Washington DC to Allow “May-issue” Concealed Carry, Heavy Restrictions Remain


On Tuesday the Washington, DC Council voted reluctantly, but unanimously, to allow the carry of concealed firearms in the nation’s capital. The decision came nearly two months after a federal judge ruled that DC’s 40-year-old ban on handguns outside the home was unconstitutional. In late July, District Court Judge Frederick J. Scullin threw out the city’s long-standing ban and later issued a 90-day stay on his ruling to give local lawmakers time to rewrite the city’s gun laws.

“It’s a situation where we don’t really want to do this, but we have to,” Councilman Marion Barry told Reuters before the vote.

However, DC gun owners will soon have to contend with one of the strictest may-issue concealed carry laws in the nation. In addition to a mandatory 16 hours of training, applicants will need to prove “a good reason to fear injury to his or her person” in order to be eligible for a concealed carry permit, such as a history of threats or previous attacks. The applicant must also attend an in-person interview at the Metropolitan Police Department headquarters. The final decision on whether or not the permit is issued rests with the police chief, while requests for appeals will be sent to a review board.

Gun owners in Washington, DC and elsewhere are already criticizing the new legislation as too restrictive. The attorney behind the case that overturned the gun ban, Alan Gura, said the restrictions were a mockery of Judge Scullin’s ruling that city officials must treat the legal carrying of handguns as a constitutional right.

“It’s not much progress to move from a system where ­licenses are not available to a system where licenses are only available if the city feels like issuing them,” Gura told the Washington Post. “It’s something of a joke.”

Gura, who had also previously argued the landmark constitutional case District of Columbia v. Heller, which defended the right to possess a firearm for self-defense inside the home, fought a five-year legal battle to overturn the ban on concealed carry. Now he says that a reluctant city council is trying to limit the effects of the federal ruling. Gura vowed that the recently drafted bill would not be the end of the case, but local lawmakers have also said that they would defend the legislation.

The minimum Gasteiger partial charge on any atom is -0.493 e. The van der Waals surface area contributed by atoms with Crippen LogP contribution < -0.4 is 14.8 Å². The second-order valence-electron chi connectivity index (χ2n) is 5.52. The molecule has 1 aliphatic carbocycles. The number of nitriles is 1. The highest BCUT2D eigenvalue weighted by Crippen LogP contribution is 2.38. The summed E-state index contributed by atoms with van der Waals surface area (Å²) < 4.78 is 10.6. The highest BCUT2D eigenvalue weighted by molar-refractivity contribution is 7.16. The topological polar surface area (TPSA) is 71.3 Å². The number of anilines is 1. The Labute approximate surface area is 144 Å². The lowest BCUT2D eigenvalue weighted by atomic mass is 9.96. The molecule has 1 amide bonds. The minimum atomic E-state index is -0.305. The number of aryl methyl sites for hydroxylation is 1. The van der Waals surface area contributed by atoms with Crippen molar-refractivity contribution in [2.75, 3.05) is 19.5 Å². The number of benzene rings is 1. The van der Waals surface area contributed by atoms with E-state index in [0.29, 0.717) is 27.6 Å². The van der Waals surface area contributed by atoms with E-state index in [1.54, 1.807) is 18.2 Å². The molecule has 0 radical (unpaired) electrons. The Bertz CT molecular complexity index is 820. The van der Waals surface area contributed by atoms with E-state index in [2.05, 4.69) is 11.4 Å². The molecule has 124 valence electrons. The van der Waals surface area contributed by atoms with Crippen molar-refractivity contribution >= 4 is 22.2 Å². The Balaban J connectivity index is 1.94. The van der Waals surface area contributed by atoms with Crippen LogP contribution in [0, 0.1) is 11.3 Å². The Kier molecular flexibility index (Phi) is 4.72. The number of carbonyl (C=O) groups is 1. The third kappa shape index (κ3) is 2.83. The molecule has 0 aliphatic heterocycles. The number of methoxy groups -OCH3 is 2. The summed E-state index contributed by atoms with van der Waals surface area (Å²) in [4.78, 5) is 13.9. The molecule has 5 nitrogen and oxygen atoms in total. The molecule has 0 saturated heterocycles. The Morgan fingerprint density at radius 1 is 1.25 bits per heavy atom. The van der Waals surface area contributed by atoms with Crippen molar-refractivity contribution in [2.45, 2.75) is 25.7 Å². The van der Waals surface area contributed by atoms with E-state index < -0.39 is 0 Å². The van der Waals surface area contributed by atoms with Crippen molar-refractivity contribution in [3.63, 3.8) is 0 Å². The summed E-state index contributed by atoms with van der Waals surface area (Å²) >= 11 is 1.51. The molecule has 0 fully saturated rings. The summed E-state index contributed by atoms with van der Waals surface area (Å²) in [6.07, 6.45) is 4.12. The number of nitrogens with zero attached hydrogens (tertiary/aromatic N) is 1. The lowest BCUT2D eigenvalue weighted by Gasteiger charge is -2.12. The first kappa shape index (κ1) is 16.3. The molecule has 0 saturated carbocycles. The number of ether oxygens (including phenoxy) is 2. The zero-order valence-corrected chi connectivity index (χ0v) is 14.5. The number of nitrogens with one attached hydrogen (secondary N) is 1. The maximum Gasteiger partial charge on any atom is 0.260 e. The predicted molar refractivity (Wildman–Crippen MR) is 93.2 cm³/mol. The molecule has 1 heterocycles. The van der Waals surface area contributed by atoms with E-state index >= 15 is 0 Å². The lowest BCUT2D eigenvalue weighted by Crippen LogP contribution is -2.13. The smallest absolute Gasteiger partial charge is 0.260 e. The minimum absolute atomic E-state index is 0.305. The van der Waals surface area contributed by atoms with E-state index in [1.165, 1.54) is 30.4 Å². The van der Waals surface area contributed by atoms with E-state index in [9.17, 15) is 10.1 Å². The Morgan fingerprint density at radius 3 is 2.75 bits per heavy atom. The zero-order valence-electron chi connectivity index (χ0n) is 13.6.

“I regret that a New York federal district court senior judge, sitting here by designation, overturned the District’s longstanding carry ban, even though the ruling was not compelled by Supreme Court or DC Circuit Court case law,” said Congresswoman Eleanor Holmes Norton (D-DC) in a press release. “If any Member of Congress has nothing to do but to try to block or overturn this local legislation, I am prepared to take him on and suggest things to keep him busy.”

DC Mayor Vincent Gray also supported the legislation.

“While I would prefer that we did not have to change our laws to allow the carrying of concealed weapons by civilians, this bill ensures that we will be able to meet the requirements of the Constitution while maintaining the maximum amount of safeguards possible to protect our residents, visitors, workers and public-safety officers,” he said in a statement.

Residents and nonresidents alike will be able to apply for a permit once the city’s police department sets up the proper licensing framework, which is expected to take a few weeks.

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